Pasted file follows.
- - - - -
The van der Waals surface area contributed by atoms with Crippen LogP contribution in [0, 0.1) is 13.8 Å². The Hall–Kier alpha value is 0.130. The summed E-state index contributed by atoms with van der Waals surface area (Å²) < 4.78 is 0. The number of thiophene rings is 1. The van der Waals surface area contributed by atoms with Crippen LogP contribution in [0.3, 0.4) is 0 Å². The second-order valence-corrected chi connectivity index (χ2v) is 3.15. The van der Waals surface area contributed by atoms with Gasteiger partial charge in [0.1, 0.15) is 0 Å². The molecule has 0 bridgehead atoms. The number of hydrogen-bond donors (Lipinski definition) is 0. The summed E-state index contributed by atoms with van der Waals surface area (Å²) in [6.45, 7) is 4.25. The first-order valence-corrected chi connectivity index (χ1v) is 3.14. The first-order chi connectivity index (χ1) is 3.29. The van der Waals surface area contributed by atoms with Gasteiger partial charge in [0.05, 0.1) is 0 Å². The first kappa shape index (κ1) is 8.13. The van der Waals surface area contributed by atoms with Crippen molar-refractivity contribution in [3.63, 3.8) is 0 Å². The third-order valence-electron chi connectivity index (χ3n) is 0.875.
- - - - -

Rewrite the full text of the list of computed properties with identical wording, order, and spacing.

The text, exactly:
The van der Waals surface area contributed by atoms with Crippen LogP contribution in [0, 0.1) is 13.8 Å². The Hall–Kier alpha value is 0.130. The summed E-state index contributed by atoms with van der Waals surface area (Å²) < 4.78 is 0. The number of thiophene rings is 1. The van der Waals surface area contributed by atoms with Crippen LogP contribution in [0.3, 0.4) is 0 Å². The second-order valence-corrected chi connectivity index (χ2v) is 3.15. The van der Waals surface area contributed by atoms with Gasteiger partial charge in [0.1, 0.15) is 0 Å². The molecule has 0 bridgehead atoms. The number of hydrogen-bond donors (Lipinski definition) is 0. The summed E-state index contributed by atoms with van der Waals surface area (Å²) in [6.45, 7) is 4.25. The first-order valence-corrected chi connectivity index (χ1v) is 3.14. The first-order chi connectivity index (χ1) is 3.29. The van der Waals surface area contributed by atoms with Gasteiger partial charge in [0.05, 0.1) is 0 Å². The first kappa shape index (κ1) is 8.13. The van der Waals surface area contributed by atoms with Crippen molar-refractivity contribution in [3.63, 3.8) is 0 Å². The third-order valence-electron chi connectivity index (χ3n) is 0.875.